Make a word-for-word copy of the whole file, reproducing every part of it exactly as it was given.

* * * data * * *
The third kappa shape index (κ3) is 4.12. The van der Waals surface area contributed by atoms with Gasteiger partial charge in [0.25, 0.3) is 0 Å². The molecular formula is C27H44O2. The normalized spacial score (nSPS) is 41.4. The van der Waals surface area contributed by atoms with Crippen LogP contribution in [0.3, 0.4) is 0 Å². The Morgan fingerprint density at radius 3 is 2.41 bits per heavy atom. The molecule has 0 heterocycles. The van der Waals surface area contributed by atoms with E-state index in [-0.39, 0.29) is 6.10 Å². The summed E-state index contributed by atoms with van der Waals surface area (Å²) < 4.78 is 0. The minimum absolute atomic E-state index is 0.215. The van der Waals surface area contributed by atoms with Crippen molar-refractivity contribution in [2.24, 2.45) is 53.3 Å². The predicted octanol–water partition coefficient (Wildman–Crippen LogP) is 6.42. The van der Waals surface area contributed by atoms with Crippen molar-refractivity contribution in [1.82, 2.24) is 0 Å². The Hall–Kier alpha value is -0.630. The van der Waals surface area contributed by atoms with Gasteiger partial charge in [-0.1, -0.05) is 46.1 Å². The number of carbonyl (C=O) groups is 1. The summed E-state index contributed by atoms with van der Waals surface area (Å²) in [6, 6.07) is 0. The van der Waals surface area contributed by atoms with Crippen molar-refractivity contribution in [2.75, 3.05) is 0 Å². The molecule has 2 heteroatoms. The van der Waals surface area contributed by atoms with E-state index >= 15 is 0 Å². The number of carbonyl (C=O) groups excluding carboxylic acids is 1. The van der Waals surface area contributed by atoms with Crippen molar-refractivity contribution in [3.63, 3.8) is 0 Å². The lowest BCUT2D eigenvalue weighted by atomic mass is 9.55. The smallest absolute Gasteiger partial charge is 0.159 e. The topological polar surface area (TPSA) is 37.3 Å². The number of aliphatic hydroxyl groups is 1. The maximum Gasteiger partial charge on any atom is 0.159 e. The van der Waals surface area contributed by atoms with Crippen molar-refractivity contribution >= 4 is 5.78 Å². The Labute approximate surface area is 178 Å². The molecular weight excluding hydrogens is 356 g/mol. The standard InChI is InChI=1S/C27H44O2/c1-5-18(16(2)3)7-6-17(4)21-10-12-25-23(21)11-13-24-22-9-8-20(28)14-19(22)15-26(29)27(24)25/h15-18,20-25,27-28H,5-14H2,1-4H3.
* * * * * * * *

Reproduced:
The third kappa shape index (κ3) is 4.12. The van der Waals surface area contributed by atoms with Gasteiger partial charge in [0.25, 0.3) is 0 Å². The molecular formula is C27H44O2. The normalized spacial score (nSPS) is 41.4. The van der Waals surface area contributed by atoms with Crippen LogP contribution in [0.3, 0.4) is 0 Å². The Morgan fingerprint density at radius 3 is 2.41 bits per heavy atom. The molecule has 0 heterocycles. The van der Waals surface area contributed by atoms with E-state index in [-0.39, 0.29) is 6.10 Å². The summed E-state index contributed by atoms with van der Waals surface area (Å²) < 4.78 is 0. The minimum absolute atomic E-state index is 0.215. The van der Waals surface area contributed by atoms with Crippen molar-refractivity contribution in [2.24, 2.45) is 53.3 Å². The predicted octanol–water partition coefficient (Wildman–Crippen LogP) is 6.42. The van der Waals surface area contributed by atoms with Crippen molar-refractivity contribution in [1.82, 2.24) is 0 Å². The Hall–Kier alpha value is -0.630. The van der Waals surface area contributed by atoms with Gasteiger partial charge in [-0.1, -0.05) is 46.1 Å². The number of carbonyl (C=O) groups is 1. The summed E-state index contributed by atoms with van der Waals surface area (Å²) in [6, 6.07) is 0. The van der Waals surface area contributed by atoms with Crippen molar-refractivity contribution in [2.75, 3.05) is 0 Å². The molecule has 2 heteroatoms. The van der Waals surface area contributed by atoms with E-state index >= 15 is 0 Å². The number of carbonyl (C=O) groups excluding carboxylic acids is 1. The van der Waals surface area contributed by atoms with Crippen molar-refractivity contribution in [3.63, 3.8) is 0 Å². The lowest BCUT2D eigenvalue weighted by atomic mass is 9.55. The smallest absolute Gasteiger partial charge is 0.159 e. The topological polar surface area (TPSA) is 37.3 Å². The number of aliphatic hydroxyl groups is 1. The maximum Gasteiger partial charge on any atom is 0.159 e. The van der Waals surface area contributed by atoms with Crippen molar-refractivity contribution >= 4 is 5.78 Å². The Labute approximate surface area is 178 Å². The molecular weight excluding hydrogens is 356 g/mol. The standard InChI is InChI=1S/C27H44O2/c1-5-18(16(2)3)7-6-17(4)21-10-12-25-23(21)11-13-24-22-9-8-20(28)14-19(22)15-26(29)27(24)25/h15-18,20-25,27-28H,5-14H2,1-4H3.